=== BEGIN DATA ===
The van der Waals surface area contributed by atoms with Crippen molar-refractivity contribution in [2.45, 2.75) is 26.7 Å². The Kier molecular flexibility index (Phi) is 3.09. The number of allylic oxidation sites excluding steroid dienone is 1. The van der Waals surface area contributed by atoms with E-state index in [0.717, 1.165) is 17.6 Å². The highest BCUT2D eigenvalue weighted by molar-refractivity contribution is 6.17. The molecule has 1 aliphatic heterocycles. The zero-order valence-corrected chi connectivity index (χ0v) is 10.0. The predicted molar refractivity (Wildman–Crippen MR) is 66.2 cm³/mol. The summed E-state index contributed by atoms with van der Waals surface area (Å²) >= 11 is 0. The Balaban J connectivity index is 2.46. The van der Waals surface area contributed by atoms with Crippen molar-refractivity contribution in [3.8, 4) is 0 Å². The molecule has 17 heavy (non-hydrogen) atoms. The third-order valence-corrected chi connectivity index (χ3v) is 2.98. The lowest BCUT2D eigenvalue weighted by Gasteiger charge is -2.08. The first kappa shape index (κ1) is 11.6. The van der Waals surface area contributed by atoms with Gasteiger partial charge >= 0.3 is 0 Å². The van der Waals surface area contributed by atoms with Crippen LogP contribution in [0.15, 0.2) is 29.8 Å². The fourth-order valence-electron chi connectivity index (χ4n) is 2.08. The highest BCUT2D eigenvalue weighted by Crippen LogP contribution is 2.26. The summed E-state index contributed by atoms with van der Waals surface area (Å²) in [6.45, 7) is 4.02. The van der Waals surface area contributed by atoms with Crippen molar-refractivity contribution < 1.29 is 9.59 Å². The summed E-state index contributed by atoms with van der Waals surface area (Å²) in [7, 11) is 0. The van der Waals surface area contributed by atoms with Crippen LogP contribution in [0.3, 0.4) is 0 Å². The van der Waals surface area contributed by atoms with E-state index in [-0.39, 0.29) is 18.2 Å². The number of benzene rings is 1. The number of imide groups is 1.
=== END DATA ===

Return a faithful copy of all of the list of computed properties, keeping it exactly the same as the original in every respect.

The van der Waals surface area contributed by atoms with Crippen molar-refractivity contribution in [2.45, 2.75) is 26.7 Å². The Kier molecular flexibility index (Phi) is 3.09. The number of allylic oxidation sites excluding steroid dienone is 1. The van der Waals surface area contributed by atoms with E-state index in [0.717, 1.165) is 17.6 Å². The highest BCUT2D eigenvalue weighted by molar-refractivity contribution is 6.17. The molecule has 1 aliphatic heterocycles. The zero-order valence-corrected chi connectivity index (χ0v) is 10.0. The predicted molar refractivity (Wildman–Crippen MR) is 66.2 cm³/mol. The summed E-state index contributed by atoms with van der Waals surface area (Å²) >= 11 is 0. The Balaban J connectivity index is 2.46. The van der Waals surface area contributed by atoms with Crippen molar-refractivity contribution in [3.8, 4) is 0 Å². The molecule has 17 heavy (non-hydrogen) atoms. The third-order valence-corrected chi connectivity index (χ3v) is 2.98. The lowest BCUT2D eigenvalue weighted by Gasteiger charge is -2.08. The first kappa shape index (κ1) is 11.6. The van der Waals surface area contributed by atoms with Gasteiger partial charge >= 0.3 is 0 Å². The van der Waals surface area contributed by atoms with Crippen LogP contribution in [0.15, 0.2) is 29.8 Å². The fourth-order valence-electron chi connectivity index (χ4n) is 2.08. The highest BCUT2D eigenvalue weighted by Crippen LogP contribution is 2.26. The summed E-state index contributed by atoms with van der Waals surface area (Å²) in [6.45, 7) is 4.02. The van der Waals surface area contributed by atoms with Crippen molar-refractivity contribution < 1.29 is 9.59 Å². The summed E-state index contributed by atoms with van der Waals surface area (Å²) in [7, 11) is 0. The van der Waals surface area contributed by atoms with Crippen LogP contribution in [0.3, 0.4) is 0 Å². The van der Waals surface area contributed by atoms with E-state index in [-0.39, 0.29) is 18.2 Å². The number of benzene rings is 1. The number of imide groups is 1.